5 Security Predictions for a Post-WannaCry World

5 Security Predictions for a Post-WannaCry World

Cybersecurity company eSentire is providing 5 security predictions for life after WannaCry.

As organizations and healthcare providers recover from the aftermath of the WannaCry ransomware, cybersecurity company eSentire is providing 5 security predictions for life after WannaCry.

For more on the WannaCry ransomware, check out 7 Things You Need to Know About the WannaCry Ransomare.

  1. Patch hygiene becomes higher priority

eSentire said that it is hopeful organizations will “significantly alter their continuous patch hygiene” and recognize “the risk of deploying out- of-date operating systems in production environments.”

Other security experts agree; as Jeff Schilling, CSO of Armor writes in a blog post, “The world knew something like WannaCry could be coming months ago and software companies addressed the issue with a viable patch. The onus was then on organizations to utilize the resources to keep their infrastructure safe.  Which, unfortunately didn’t happen in many cases.”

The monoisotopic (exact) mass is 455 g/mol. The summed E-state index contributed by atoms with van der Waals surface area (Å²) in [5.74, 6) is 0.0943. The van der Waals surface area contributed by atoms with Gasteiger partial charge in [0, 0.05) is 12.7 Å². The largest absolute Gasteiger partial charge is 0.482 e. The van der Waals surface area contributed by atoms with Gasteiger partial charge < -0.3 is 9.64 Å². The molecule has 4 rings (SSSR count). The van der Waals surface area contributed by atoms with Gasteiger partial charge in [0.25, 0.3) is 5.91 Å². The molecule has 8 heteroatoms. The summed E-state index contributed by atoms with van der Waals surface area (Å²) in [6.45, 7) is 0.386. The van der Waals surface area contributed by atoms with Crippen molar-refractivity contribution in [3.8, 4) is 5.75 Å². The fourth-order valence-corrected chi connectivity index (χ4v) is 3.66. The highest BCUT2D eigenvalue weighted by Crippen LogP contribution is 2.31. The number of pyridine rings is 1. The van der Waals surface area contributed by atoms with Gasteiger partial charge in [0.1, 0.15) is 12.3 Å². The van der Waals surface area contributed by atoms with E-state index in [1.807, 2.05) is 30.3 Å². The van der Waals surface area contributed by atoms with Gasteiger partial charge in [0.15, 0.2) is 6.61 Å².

1. Shadow Brokers isn’t going away

The hacking group claims to have more tools and information stolen from the U.S. intelligence community, according to eSentire. “As they expose new ‘cyber weapons’ adopted by opportunistic threat actors, suddenly everyone is at risk,” eSentire says.

  1. New variants of WannaCry on the horizon

Just as new variants of Mirai botnet are expected to be released by opportunistic hackers, WannaCry will also inspire a new set of attacks. eSentire says they won’t necessarily all be ransomware, but this type of attack is the most productive type of attack for making a quick buck.

  1. Worm-based attacks could do physical damage

Worm-based attacks could unleash physical damage to infrastructure as we move to the Internet of Things (IoT), eSentire says.

“The lack of focus or preparedness for IoT cybersecurity puts everyone at increased risk,” according to the security provider.

  1. Future attacks involve less human intervention

Globally connected infrastructure means fast-spreading threats can cause massive damage, “especially to embedded systems where there is not ongoing support for vulnerabilities,” eSentire says. 

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